As I left the house with my girlfriend last night I sighted brilliant Orion in the stark sable sky. He loomed low and large, his powerful legs grazing the tops of the giant pitch-black pines. I shrugged my shoulders against the near-zero cutting darkness, and I wondered if tonight Orion would watch over and protect my son.

I had spent the day with melancholy. It comes over me sometimes, and when it does I ponder what went wrong during my healthy pregnancy that caused my sweet boy to be so severely disabled. I grieve over the loss of moments that I still dream about such as chasing Calvin barefoot in the backyard, frolicking amongst warm ocean waves, messing our faces with dripping ice cream off of sweet sugar cones, skating hand-in-hand on a makeshift rink—our scarves sailing at our backs—or drawing sunny pastel pictures for each other that say “I love you.”

Later I came home, crawled into bed and drifted off, my melancholy dulled by chatter with old friends over crimson pomegranate margaritas and then dissolving into the nothingness of sleep. But at three-thirty I was bluntly awoken by the familiar sound of Calvin’s seizure cry.

I cannot adequately describe the helpless feeling of watching my innocent child endure a three or four minute seizure during which I can only stand by and wait. Any words of consolation I can utter are as much for myself as for my Calvin—who is deaf to them—lost in the seizure’s oblivion.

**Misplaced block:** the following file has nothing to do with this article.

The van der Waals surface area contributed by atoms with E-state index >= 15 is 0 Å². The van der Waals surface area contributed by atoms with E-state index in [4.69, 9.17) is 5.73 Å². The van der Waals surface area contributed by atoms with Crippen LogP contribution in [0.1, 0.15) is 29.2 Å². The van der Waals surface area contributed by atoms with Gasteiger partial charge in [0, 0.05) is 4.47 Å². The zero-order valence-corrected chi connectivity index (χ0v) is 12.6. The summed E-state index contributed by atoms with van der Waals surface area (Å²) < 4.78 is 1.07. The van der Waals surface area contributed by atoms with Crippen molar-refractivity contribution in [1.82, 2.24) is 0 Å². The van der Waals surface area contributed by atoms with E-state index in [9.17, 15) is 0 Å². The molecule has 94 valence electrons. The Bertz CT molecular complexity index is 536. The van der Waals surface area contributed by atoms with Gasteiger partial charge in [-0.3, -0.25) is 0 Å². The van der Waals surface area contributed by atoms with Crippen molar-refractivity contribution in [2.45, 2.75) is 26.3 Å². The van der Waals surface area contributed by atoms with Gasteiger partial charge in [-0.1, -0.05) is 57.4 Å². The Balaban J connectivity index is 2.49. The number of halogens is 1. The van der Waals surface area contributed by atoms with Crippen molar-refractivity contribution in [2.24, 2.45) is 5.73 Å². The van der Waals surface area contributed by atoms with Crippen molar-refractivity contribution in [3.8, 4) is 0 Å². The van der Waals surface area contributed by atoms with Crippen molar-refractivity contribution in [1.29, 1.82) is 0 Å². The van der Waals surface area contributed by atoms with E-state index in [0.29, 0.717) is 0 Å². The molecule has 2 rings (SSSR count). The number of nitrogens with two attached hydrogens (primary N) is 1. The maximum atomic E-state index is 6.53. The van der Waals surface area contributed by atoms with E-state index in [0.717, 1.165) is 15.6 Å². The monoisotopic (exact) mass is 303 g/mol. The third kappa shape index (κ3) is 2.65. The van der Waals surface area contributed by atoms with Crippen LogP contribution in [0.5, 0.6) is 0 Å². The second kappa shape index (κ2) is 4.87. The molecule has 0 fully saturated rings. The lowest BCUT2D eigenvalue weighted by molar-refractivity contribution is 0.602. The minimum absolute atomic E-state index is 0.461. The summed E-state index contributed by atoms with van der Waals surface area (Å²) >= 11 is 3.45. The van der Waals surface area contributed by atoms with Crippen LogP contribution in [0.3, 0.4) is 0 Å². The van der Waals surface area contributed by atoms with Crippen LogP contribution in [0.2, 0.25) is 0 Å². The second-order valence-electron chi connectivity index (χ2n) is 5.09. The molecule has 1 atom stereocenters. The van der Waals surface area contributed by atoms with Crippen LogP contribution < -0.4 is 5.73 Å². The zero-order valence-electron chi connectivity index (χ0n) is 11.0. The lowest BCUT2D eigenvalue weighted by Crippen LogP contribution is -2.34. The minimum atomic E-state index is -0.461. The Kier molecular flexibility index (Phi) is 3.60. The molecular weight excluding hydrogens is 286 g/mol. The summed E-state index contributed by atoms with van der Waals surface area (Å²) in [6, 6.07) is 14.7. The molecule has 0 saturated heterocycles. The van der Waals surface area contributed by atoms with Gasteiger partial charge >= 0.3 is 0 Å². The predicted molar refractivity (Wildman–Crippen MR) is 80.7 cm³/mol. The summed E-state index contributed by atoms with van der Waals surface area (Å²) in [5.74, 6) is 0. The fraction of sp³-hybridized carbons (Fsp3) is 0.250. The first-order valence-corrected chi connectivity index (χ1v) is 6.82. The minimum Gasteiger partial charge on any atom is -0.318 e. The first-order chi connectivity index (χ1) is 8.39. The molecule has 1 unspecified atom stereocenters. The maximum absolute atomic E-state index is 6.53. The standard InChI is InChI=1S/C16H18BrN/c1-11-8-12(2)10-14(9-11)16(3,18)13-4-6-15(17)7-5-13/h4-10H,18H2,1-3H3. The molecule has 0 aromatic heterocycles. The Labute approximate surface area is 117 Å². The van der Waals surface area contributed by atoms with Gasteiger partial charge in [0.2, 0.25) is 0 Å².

In bed with me after the seizure, Calvin’s aftershocks—the shudders, jerks and trembling—cause him to writhe. I startle as choking sounds come forth from his little throat. I hold stone still and alert in the dark for fear he’ll roll into another seizure. But he doesn’t, and finally his soft body calms and surrenders to sleep, with his thumb in his mouth, my hand on his hip and the other clutching his delicate, cool feet. 

Lying there in the warm bed next to Calvin I experience my own aftershocks. My day’s companion— melancholy—returns to visit bringing despair and emptiness, a reminder of the infinite losses I endure, and a hopeless question of ever being released from this sad, mundane, crippled existence.

Please donate to epilepsy research at:



  1. I wish I was unable to relate to this post. :( My daughter had a big seizure the other day and the aftershocks break my heart. At least during the big part of the seizure I know she is unaware. The aftershocks upset her and make me cry. ((hugs))

  2. Oh Christy...Tears well up as I think of the losses you know, losses I can feel too when I read your blog. You are using the juices of your agony and your talent to help us understand...and to make CURE a possibility. Head up and shoulders back, Christy. The future always has possibilities. more hugs.